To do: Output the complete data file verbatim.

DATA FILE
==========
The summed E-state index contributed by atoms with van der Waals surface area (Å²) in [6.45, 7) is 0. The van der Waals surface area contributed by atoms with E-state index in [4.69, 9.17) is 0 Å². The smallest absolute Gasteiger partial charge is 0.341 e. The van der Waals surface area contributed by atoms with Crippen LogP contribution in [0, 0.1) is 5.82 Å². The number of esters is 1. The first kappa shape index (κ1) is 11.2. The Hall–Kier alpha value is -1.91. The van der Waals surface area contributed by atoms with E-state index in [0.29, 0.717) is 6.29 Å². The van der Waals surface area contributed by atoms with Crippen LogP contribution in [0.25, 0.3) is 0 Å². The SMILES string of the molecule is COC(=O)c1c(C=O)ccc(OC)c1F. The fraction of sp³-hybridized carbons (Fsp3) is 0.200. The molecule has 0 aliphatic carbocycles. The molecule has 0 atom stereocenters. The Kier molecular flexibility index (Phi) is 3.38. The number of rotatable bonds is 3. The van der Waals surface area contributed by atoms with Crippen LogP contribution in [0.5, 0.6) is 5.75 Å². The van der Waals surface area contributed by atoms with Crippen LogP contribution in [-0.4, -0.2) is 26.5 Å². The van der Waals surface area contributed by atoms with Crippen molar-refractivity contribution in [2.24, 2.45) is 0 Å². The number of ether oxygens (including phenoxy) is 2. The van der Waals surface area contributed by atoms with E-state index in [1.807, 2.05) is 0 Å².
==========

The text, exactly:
The summed E-state index contributed by atoms with van der Waals surface area (Å²) in [6.45, 7) is 0. The van der Waals surface area contributed by atoms with E-state index in [4.69, 9.17) is 0 Å². The smallest absolute Gasteiger partial charge is 0.341 e. The van der Waals surface area contributed by atoms with Crippen LogP contribution in [0, 0.1) is 5.82 Å². The number of esters is 1. The first kappa shape index (κ1) is 11.2. The Hall–Kier alpha value is -1.91. The van der Waals surface area contributed by atoms with E-state index in [0.29, 0.717) is 6.29 Å². The van der Waals surface area contributed by atoms with Crippen LogP contribution in [0.25, 0.3) is 0 Å². The SMILES string of the molecule is COC(=O)c1c(C=O)ccc(OC)c1F. The fraction of sp³-hybridized carbons (Fsp3) is 0.200. The molecule has 0 aliphatic carbocycles. The molecule has 0 atom stereocenters. The Kier molecular flexibility index (Phi) is 3.38. The number of rotatable bonds is 3. The van der Waals surface area contributed by atoms with Crippen LogP contribution in [0.5, 0.6) is 5.75 Å². The van der Waals surface area contributed by atoms with Crippen LogP contribution in [-0.4, -0.2) is 26.5 Å². The van der Waals surface area contributed by atoms with Crippen molar-refractivity contribution in [2.24, 2.45) is 0 Å². The number of ether oxygens (including phenoxy) is 2. The van der Waals surface area contributed by atoms with E-state index in [1.807, 2.05) is 0 Å².